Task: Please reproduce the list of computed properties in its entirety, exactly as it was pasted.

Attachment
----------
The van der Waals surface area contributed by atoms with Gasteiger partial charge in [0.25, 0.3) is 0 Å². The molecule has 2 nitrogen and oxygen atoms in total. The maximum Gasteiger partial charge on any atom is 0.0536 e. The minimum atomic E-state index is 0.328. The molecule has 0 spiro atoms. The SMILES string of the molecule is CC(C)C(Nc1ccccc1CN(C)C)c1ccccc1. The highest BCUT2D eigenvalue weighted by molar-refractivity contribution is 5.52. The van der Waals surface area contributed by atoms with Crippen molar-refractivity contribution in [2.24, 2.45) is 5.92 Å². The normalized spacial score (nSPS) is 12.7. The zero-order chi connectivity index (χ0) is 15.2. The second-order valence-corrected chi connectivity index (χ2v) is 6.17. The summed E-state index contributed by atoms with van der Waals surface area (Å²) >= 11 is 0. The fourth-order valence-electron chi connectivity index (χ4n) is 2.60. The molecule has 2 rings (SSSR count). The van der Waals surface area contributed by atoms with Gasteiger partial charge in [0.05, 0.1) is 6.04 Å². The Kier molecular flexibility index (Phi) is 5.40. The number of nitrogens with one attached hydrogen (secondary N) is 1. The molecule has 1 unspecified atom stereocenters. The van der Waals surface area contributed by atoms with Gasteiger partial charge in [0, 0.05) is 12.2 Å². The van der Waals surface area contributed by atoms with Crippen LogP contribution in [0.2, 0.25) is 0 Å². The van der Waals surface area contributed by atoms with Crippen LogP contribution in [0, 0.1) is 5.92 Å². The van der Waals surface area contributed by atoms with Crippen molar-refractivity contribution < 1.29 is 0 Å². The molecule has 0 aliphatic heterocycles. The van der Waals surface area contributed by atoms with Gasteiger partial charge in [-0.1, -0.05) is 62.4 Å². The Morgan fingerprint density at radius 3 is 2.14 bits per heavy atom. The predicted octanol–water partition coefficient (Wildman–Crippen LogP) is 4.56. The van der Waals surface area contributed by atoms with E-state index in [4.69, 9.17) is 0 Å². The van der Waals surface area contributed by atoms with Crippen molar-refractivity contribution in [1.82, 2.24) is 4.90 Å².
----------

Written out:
The van der Waals surface area contributed by atoms with Gasteiger partial charge in [0.25, 0.3) is 0 Å². The molecule has 2 nitrogen and oxygen atoms in total. The maximum Gasteiger partial charge on any atom is 0.0536 e. The minimum atomic E-state index is 0.328. The molecule has 0 spiro atoms. The SMILES string of the molecule is CC(C)C(Nc1ccccc1CN(C)C)c1ccccc1. The highest BCUT2D eigenvalue weighted by molar-refractivity contribution is 5.52. The van der Waals surface area contributed by atoms with Crippen molar-refractivity contribution in [2.24, 2.45) is 5.92 Å². The normalized spacial score (nSPS) is 12.7. The zero-order chi connectivity index (χ0) is 15.2. The second-order valence-corrected chi connectivity index (χ2v) is 6.17. The summed E-state index contributed by atoms with van der Waals surface area (Å²) >= 11 is 0. The fourth-order valence-electron chi connectivity index (χ4n) is 2.60. The molecule has 2 rings (SSSR count). The van der Waals surface area contributed by atoms with Gasteiger partial charge in [0.05, 0.1) is 6.04 Å². The Kier molecular flexibility index (Phi) is 5.40. The number of nitrogens with one attached hydrogen (secondary N) is 1. The molecule has 1 unspecified atom stereocenters. The van der Waals surface area contributed by atoms with Gasteiger partial charge in [0, 0.05) is 12.2 Å². The van der Waals surface area contributed by atoms with Crippen LogP contribution in [0.2, 0.25) is 0 Å². The van der Waals surface area contributed by atoms with Crippen LogP contribution in [0, 0.1) is 5.92 Å². The van der Waals surface area contributed by atoms with Crippen molar-refractivity contribution < 1.29 is 0 Å². The molecule has 0 aliphatic heterocycles. The van der Waals surface area contributed by atoms with Gasteiger partial charge in [-0.1, -0.05) is 62.4 Å². The Morgan fingerprint density at radius 3 is 2.14 bits per heavy atom. The predicted octanol–water partition coefficient (Wildman–Crippen LogP) is 4.56. The van der Waals surface area contributed by atoms with E-state index in [4.69, 9.17) is 0 Å². The van der Waals surface area contributed by atoms with Crippen molar-refractivity contribution in [1.82, 2.24) is 4.90 Å².